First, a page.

Tattoo History in Borneo

Dayak woman's hand tattoos1) Dayak, ca. 1927. Credit: H.F. Tillema. Dayak woman's hand tattoos. The black spikes that run from the knuckles to the mid-digits are called song irang (shoots of bamboo), the lines that run horizontally behind the knuckles are called ikor (lines), and the design on the wrists is ? It is possible that this is an anthropomorph of some kind and may represent silong lejau (tiger's faces).

Tattooed thighs of Dayak woman2) Dayak, ca. 1927. Credit: H.F. Tillema. Dayak woman's thigh tattoo. This woman was of high rank as evidenced by the number of rings around the calves. The motif running up the thighs is called silong lejau (tiger's faces). At the terminus of these bands you can barely make out a different pattern just above the horizontal lines on the calf. This is called nang klinge (important design) and is a degraded anthropomorph. What is unusual is that this design is usually found on the kneecaps of both men and women and this tattoo was the one reserved for the last portion of the body tattoo. The curlicues below the horizontal ikor around the calves are called tushun tuva (the tuba root motif). What is great about this photo is that the unmarked portions of her thigh are visible. These were important because if a woman decorated these areas (known as tedak danau - lake tattoo), her legs would become mortified.

Foot tattoo of lower caste Dayak woman with abstract dragon motif on shin.3) Dayak, ca. 1927,
Credit H.F. Tillema.
Foot tattoo of lower caste Dayak woman with abstract dragon motif on shin. (Women of higher caste have concentric circles tattooed further up the thigh)

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Thigh and calf tattoos of a Dayak woman.4) Dayak, ca. 1927. Credit: H.F. Tillema. Thigh and calf tattoos of a Dayak woman. The ikor (lines) that run below the knee and calf show high status. The snake-like motif is actually a dog derivative called tuang buvong asu (dog without tail). This design is also engraved on Dayak sword blades. The motif at the bottom of these verticle bands, the coil that looks like an abstract letter A, is a tuba root (tushun tuva) pattern  representing an anthropomorph/spirit of some kind. Sometimes the dog motif is replaced with a similar design element that represents the hornbill, a bird sacred to most peoples of Borneo - strong sexual symbolism here. (NOTE: Oftentimes, women became ill as a result of being tattooed with infected needles. Many subsequently died.) Tattooing on the back of the thighs usually took the better portion of several weeks.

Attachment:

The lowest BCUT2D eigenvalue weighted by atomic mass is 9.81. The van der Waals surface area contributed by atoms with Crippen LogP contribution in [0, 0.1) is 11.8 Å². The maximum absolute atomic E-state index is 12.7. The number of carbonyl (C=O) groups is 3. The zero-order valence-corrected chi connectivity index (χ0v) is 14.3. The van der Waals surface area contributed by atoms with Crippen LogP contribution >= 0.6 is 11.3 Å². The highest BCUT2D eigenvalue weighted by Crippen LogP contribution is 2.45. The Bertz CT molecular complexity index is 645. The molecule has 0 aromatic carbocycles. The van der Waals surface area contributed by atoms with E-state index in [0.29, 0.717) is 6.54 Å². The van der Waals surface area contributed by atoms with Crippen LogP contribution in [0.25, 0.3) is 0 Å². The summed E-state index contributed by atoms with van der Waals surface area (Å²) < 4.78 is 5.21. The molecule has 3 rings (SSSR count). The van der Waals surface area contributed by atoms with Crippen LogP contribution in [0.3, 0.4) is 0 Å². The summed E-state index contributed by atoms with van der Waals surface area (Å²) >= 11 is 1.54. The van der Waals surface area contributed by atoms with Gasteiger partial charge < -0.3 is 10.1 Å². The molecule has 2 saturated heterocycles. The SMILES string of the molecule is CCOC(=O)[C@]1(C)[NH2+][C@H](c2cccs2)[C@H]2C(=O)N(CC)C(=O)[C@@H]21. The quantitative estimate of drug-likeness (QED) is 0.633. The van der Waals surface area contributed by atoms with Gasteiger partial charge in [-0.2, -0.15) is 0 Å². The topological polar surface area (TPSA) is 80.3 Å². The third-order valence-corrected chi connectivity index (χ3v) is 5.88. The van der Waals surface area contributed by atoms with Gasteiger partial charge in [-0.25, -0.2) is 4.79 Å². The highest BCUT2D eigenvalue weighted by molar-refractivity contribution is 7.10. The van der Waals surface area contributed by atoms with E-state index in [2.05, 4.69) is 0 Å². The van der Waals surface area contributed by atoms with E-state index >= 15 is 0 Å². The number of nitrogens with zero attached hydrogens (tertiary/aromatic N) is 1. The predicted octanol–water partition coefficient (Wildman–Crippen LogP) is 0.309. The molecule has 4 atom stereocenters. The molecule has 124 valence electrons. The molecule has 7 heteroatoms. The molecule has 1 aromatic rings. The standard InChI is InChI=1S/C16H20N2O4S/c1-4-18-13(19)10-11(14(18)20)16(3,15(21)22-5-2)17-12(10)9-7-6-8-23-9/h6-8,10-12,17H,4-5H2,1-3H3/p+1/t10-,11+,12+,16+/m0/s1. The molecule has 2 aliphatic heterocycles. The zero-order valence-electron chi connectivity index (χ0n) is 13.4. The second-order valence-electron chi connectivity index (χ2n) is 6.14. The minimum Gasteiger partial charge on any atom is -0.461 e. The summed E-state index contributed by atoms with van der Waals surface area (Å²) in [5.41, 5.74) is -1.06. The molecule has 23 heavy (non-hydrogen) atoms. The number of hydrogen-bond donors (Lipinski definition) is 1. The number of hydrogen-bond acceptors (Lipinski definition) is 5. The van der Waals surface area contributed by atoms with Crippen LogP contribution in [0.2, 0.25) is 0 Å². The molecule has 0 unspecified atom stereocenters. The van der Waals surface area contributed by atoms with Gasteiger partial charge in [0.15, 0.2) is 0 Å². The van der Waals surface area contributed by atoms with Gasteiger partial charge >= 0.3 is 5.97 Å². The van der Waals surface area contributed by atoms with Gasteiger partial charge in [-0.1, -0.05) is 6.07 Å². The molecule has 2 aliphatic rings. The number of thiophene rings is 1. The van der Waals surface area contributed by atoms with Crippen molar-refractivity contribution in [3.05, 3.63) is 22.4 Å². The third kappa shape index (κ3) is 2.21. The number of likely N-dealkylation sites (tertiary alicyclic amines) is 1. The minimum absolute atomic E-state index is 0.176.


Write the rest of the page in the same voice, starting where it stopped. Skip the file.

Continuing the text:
A Dayak man's tattoos5) Dayak, ca. 1896. Credit: Dr. A.W. Nieuwenhuis.
The central tattoo design on his chest represents the trunk of the garing tree; adjoining it above are two great designs depicting the wings of a hornbill. What is significant about this aesthetic is that the hornbill symbolizes speed, strength, and cunning while the garing motif represents invulnerability, since this tree is believed to never die. The tattooing that appears down the arms and over the shoulders represents the leaves of the areca palm. In a sense, then, this Dayak man is covered with a visual canopy of the creatures and plants that live within his jungle domain. Furthermore, and when combined together, they act as an indelible form of camouflage acting upon the malevolent forces encountered in the jungle - headhunters and evil spirits.

Research by Lars Krutak


Tattoo images through history